On Tuesday afternoon around 4 p.m, blurry photos started appearing in WeChat “Moments,” or the newsfeed feature of the social media platform. Clicking on a blurry photo revealed a small piece of the original photograph and gave users an ultimatum: send the photo owner a “red envelope” (红包) filled with a random amount of money using WeChat’s online payment system and see the original photo, or refuse and the photo remains blurry.

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Screenshots from Tuesday’s “red envelope” photo campaign. To see the original photograph, users must send a random amount of money to the photo owner in a “red envelope.”

The campaign was shut down about four hours later. According to Tencent’s tech news platform, yesterday’s photo campaign was just a test.

“Because our beta test met our expectations, we shut down the campaign. If you’re interested in playing the red envelope photo campaign again, we’ll have another one on Chinese New Year’s Eve,” stated Tencent, the tech giant that owns WeChat.

Digital “red envelopes”, sometimes known as “lucky money,” are a feature that allows users to send and receive money through online payment systems including WeChat and Alipay, Alibaba’s equivalent. Traditionally, red envelopes are used in China to send money as a gift, especially around Chinese New Year.

The use of “red envelopes” around Chinese New Year in marketing campaigns is not new. In 2015, Tencent launched a “red envelope” campaign during the Spring Festival Gala, a popular show broadcasted every year by CCTV (China Central Television) on Chinese New Year’s Eve. Lucky users who used WeChat’s Shake feature at certain moments during the show received “red envelopes” with random amounts of money or e-coupons. That same year, Alipay gave away 600 million RMB (around $91 million USD) worth of “lucky money” in cash and  e-coupons to its users.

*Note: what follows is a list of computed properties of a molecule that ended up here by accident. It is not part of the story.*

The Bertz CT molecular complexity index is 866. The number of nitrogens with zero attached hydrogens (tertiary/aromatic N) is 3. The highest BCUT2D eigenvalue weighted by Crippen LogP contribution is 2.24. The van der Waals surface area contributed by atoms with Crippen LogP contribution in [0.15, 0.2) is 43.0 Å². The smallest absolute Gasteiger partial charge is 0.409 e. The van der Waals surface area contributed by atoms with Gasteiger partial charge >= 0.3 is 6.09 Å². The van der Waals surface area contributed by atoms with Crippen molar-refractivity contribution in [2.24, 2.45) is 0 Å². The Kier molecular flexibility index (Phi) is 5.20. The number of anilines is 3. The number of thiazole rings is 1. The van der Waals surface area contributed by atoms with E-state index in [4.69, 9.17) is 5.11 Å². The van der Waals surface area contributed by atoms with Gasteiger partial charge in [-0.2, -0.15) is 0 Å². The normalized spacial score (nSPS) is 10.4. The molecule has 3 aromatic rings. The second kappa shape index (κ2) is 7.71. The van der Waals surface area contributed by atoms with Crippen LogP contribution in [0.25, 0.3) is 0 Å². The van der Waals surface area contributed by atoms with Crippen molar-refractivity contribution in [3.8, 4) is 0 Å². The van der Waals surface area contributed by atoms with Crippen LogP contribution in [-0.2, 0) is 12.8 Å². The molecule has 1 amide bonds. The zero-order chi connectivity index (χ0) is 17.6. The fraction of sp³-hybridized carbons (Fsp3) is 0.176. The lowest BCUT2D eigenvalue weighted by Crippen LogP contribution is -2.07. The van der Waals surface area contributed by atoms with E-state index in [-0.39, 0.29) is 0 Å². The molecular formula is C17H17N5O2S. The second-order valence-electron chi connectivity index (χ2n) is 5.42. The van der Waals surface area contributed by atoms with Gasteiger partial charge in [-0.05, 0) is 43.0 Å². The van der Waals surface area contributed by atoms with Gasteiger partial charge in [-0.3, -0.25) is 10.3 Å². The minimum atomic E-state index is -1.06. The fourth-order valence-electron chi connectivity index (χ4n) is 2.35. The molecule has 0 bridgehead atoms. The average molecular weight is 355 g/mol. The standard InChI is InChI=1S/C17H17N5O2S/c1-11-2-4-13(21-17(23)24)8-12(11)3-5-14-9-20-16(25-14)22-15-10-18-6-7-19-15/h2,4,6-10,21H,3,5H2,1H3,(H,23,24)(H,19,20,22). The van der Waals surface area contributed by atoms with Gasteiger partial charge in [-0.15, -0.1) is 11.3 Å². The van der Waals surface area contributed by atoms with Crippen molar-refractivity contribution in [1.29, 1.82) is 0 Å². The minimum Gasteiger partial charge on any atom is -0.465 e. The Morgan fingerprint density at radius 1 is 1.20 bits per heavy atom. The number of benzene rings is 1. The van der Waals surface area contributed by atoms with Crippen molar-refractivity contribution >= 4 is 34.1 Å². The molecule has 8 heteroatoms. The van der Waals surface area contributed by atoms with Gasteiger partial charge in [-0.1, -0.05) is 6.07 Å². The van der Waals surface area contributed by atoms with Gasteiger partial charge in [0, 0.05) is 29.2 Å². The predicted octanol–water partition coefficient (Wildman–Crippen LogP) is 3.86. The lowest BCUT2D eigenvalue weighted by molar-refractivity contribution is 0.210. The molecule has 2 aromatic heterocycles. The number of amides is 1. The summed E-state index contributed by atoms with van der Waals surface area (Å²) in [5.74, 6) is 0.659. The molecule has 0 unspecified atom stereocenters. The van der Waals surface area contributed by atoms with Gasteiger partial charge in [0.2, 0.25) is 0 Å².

The “red envelope” has been a point of contention between the two tech giants, who have both tried to block their users from using their competitors’ payment system. “Red envelope” marketing campaigns like the one launched by Tencent yesterday are away to funnel more users into their respective payment systems, as well as create a buzz.

“This campaign looks a little like the Japanese ‘lucky bag’. You pay money for something you don’t know,” says Alexis Bonhomme, referring to fukubukuro, a Japanese New Year custom. Mr. Bonhomme, who used to work for Groupon Tencent China, is a general manager at Curiosity China, a digital and tech company focusing on social CRM for international brands and agencies.

“You have 650 million active users on WeChat. Imagine that 80% of them use Wechat payment,” says Mr. Bonhomme. “It’s a key asset for Tencent, especially when it goes to fight Alipay.”

According to Tencent’s tech news site, the “red envelope” photo campaign launching on Chinese New Year’s Eve will be even more fun and interactive. The tech giant recommends that users upgrade to the latest version of WeChat so that they didn’t “miss out on several hundred million RMB.”

As Chinese New Year approaches, it will be interesting to see how other tech giants like Alibaba respond and launch their own campaigns. This year’s Chinese New Year “red envelope” wars have officially begun.

Image credit: WeChat, Shutterstock